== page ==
Joshua Hoffine : House of Horror

Joshua Hoffine is one of the most recognized photographers in the genre of horror photography. His work has been featured in the Horror publications Rue Morgue, Fangoria, Horror Hound, Scream UK, Virus, and Famous Monsters of Filmland

U.S.A. – 

The most pursued genres of photography may be weddings, wildlife, fashion et al, but American photographer Joshua Hoffine‘s horror photography tingles more nerves than one. Through his macabre photographs of staged nightmares of people in general, Joshua prods our innermost fears.
He opens up to Emaho Magazine on how horror engages him, among other things.

 

Emaho : Given that it isn’t a much-treaded terrain, what drove you towards this unique niche in photography? You’ve been putting people’s worst fears into images that haunt them for a really long time. Would you say that there is an element of sadism in your work?

My Horror photography grew out of an interest in Jungian psychology and fairy tales.  I was reading fairy tales to my daughters at night, and wanted to create a series of photographs based on fairy tale imagery.  While working on this project I came to realize that many of the classic fairy tales archetypes – like the witch, the ogre, the monstrous wolf – also existed in modern Horror films.  This change of perspective that Horror films are like modern fairy tales caused my work to move in a new direction.  And yes, I do agree there is an element of sadism in my work.  After all, as a Horror photographer, my role is to show you what you don’t want to see!

 

 

Emaho : Is there some part of  human psychology that you want to explore by putting people on the edge, bringing the mechanics of fear into play?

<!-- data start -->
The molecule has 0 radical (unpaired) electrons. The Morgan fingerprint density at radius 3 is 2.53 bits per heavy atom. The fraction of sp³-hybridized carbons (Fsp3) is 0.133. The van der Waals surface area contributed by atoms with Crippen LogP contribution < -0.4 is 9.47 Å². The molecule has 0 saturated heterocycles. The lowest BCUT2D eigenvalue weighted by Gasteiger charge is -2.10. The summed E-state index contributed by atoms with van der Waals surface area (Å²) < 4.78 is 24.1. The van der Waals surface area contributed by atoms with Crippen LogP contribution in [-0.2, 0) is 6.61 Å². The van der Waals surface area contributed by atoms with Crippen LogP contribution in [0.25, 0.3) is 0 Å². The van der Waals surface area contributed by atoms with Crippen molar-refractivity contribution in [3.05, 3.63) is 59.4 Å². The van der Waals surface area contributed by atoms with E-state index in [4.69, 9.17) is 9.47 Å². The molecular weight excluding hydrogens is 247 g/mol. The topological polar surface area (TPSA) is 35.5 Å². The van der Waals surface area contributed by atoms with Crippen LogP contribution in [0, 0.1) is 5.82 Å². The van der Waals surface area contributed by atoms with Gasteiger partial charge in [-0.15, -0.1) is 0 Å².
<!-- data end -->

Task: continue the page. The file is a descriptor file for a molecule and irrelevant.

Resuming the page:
I try to create photographs that tap into universal fears via the personal unconscious.  I try to find the monsters that we share in common.

 

Emaho : Fear was an intense emotion when we were children. But your photographs remind us of the long-forgotten fears. Why do you feel this need to re-invoke that fear? Do you want the on lookers to feel… say, insecure?

I want to find the monsters and memories that frightened you as a child – the same monsters and memories that frightened me as a child – drag them out into the light of day, and take pictures of them.  Horror engages me.  Creating these photographs allow us to see our fears in an abstract, manageable way.  Confronting our fears is the first step towards transcending them.

I do want you to feel insecure.  I want you, for a moment, to acknowledge your state of existence, to feel its vulnerability, to feel its fleeting nature, and to recognize its inevitable end.  I want you to rest there and not blink.

 

Bed

 

Emaho : Your work gives people the creeps on social networking sites (ref. reddit) with over 1500 comments – each of them dreading to get any sleep that night! Even the YouTube Harlem Shake video of zombie artists from your production unit has over 6000 hits. Do you root for such responses and does social media play a catalyst?

Absolutely. My photographs seek to elicit an emotional response from the viewer – some people cringe, many laugh. But I’m always happy to see people physically react to my work.

I am very interactive with my fans online.  I have many followers on my blog and newsletter. Facebook has become the main way in which I interact with fans and reach out to new people.  The great thing about social media is that fans share my work and recruit new fans.

 

Candy

 

Emaho : Your photographs look like an impeccable screen shot of a horror movie with high production value. Do you conceptualize the scene and then mull over its execution or do you keep your limitations of production in mind and bring the scene to life accordingly?